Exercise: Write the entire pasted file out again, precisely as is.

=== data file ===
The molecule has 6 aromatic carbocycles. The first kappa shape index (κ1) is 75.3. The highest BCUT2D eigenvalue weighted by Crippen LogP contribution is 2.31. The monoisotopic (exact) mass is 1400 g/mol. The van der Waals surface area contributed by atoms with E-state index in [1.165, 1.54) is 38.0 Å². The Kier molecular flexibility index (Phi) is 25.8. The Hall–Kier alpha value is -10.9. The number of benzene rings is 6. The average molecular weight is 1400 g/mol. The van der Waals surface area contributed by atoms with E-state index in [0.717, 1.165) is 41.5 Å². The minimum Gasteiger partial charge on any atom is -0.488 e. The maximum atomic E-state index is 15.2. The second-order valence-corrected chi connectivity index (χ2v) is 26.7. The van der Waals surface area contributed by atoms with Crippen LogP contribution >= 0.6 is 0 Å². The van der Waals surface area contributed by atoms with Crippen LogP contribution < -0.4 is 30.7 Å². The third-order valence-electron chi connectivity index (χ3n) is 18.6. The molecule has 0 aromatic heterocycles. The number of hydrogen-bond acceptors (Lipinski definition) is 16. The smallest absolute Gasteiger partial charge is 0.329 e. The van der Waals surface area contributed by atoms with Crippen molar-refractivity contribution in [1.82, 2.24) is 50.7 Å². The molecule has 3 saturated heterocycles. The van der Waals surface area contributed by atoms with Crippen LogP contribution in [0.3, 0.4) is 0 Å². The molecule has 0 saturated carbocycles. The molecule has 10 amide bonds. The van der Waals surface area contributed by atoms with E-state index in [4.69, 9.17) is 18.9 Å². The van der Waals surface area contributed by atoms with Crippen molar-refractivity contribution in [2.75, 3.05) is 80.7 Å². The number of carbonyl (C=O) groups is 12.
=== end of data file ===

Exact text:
The molecule has 6 aromatic carbocycles. The first kappa shape index (κ1) is 75.3. The highest BCUT2D eigenvalue weighted by Crippen LogP contribution is 2.31. The monoisotopic (exact) mass is 1400 g/mol. The van der Waals surface area contributed by atoms with E-state index in [1.165, 1.54) is 38.0 Å². The Kier molecular flexibility index (Phi) is 25.8. The Hall–Kier alpha value is -10.9. The number of benzene rings is 6. The average molecular weight is 1400 g/mol. The van der Waals surface area contributed by atoms with E-state index in [0.717, 1.165) is 41.5 Å². The minimum Gasteiger partial charge on any atom is -0.488 e. The maximum atomic E-state index is 15.2. The second-order valence-corrected chi connectivity index (χ2v) is 26.7. The van der Waals surface area contributed by atoms with Crippen LogP contribution >= 0.6 is 0 Å². The van der Waals surface area contributed by atoms with Crippen LogP contribution < -0.4 is 30.7 Å². The third-order valence-electron chi connectivity index (χ3n) is 18.6. The molecule has 0 aromatic heterocycles. The number of hydrogen-bond acceptors (Lipinski definition) is 16. The smallest absolute Gasteiger partial charge is 0.329 e. The van der Waals surface area contributed by atoms with Crippen molar-refractivity contribution in [1.82, 2.24) is 50.7 Å². The molecule has 3 saturated heterocycles. The van der Waals surface area contributed by atoms with Crippen LogP contribution in [0.3, 0.4) is 0 Å². The molecule has 0 saturated carbocycles. The molecule has 10 amide bonds. The van der Waals surface area contributed by atoms with E-state index in [4.69, 9.17) is 18.9 Å². The van der Waals surface area contributed by atoms with Crippen molar-refractivity contribution in [2.75, 3.05) is 80.7 Å². The number of carbonyl (C=O) groups is 12.